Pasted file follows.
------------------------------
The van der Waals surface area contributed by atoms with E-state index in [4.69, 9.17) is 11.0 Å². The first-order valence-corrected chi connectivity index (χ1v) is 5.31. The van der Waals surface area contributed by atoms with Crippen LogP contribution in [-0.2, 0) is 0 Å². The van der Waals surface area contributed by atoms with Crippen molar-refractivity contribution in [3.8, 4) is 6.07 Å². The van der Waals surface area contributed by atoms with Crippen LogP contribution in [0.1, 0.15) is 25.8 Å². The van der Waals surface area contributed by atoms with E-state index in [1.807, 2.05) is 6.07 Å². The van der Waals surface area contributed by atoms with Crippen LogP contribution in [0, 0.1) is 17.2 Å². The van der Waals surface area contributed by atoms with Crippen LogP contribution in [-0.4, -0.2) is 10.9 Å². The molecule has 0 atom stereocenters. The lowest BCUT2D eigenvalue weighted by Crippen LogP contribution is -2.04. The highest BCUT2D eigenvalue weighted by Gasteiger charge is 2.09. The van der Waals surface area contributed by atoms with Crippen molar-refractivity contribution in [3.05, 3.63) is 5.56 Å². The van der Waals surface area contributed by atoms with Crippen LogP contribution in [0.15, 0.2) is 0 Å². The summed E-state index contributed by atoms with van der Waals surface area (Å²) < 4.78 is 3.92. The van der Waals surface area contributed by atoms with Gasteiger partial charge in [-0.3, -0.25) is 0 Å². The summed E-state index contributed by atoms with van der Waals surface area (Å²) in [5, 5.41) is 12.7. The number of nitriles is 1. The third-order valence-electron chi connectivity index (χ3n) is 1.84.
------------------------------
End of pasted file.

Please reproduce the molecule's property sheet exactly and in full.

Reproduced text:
The van der Waals surface area contributed by atoms with E-state index in [4.69, 9.17) is 11.0 Å². The first-order valence-corrected chi connectivity index (χ1v) is 5.31. The van der Waals surface area contributed by atoms with Crippen LogP contribution in [-0.2, 0) is 0 Å². The van der Waals surface area contributed by atoms with Crippen molar-refractivity contribution in [3.8, 4) is 6.07 Å². The van der Waals surface area contributed by atoms with Crippen LogP contribution in [0.1, 0.15) is 25.8 Å². The van der Waals surface area contributed by atoms with E-state index in [1.807, 2.05) is 6.07 Å². The van der Waals surface area contributed by atoms with Crippen LogP contribution in [0, 0.1) is 17.2 Å². The van der Waals surface area contributed by atoms with Crippen LogP contribution in [-0.4, -0.2) is 10.9 Å². The molecule has 0 atom stereocenters. The lowest BCUT2D eigenvalue weighted by Crippen LogP contribution is -2.04. The highest BCUT2D eigenvalue weighted by Gasteiger charge is 2.09. The van der Waals surface area contributed by atoms with Crippen molar-refractivity contribution in [3.05, 3.63) is 5.56 Å². The van der Waals surface area contributed by atoms with Crippen LogP contribution in [0.15, 0.2) is 0 Å². The summed E-state index contributed by atoms with van der Waals surface area (Å²) < 4.78 is 3.92. The van der Waals surface area contributed by atoms with Gasteiger partial charge in [-0.3, -0.25) is 0 Å². The summed E-state index contributed by atoms with van der Waals surface area (Å²) in [5, 5.41) is 12.7. The number of nitriles is 1. The third-order valence-electron chi connectivity index (χ3n) is 1.84.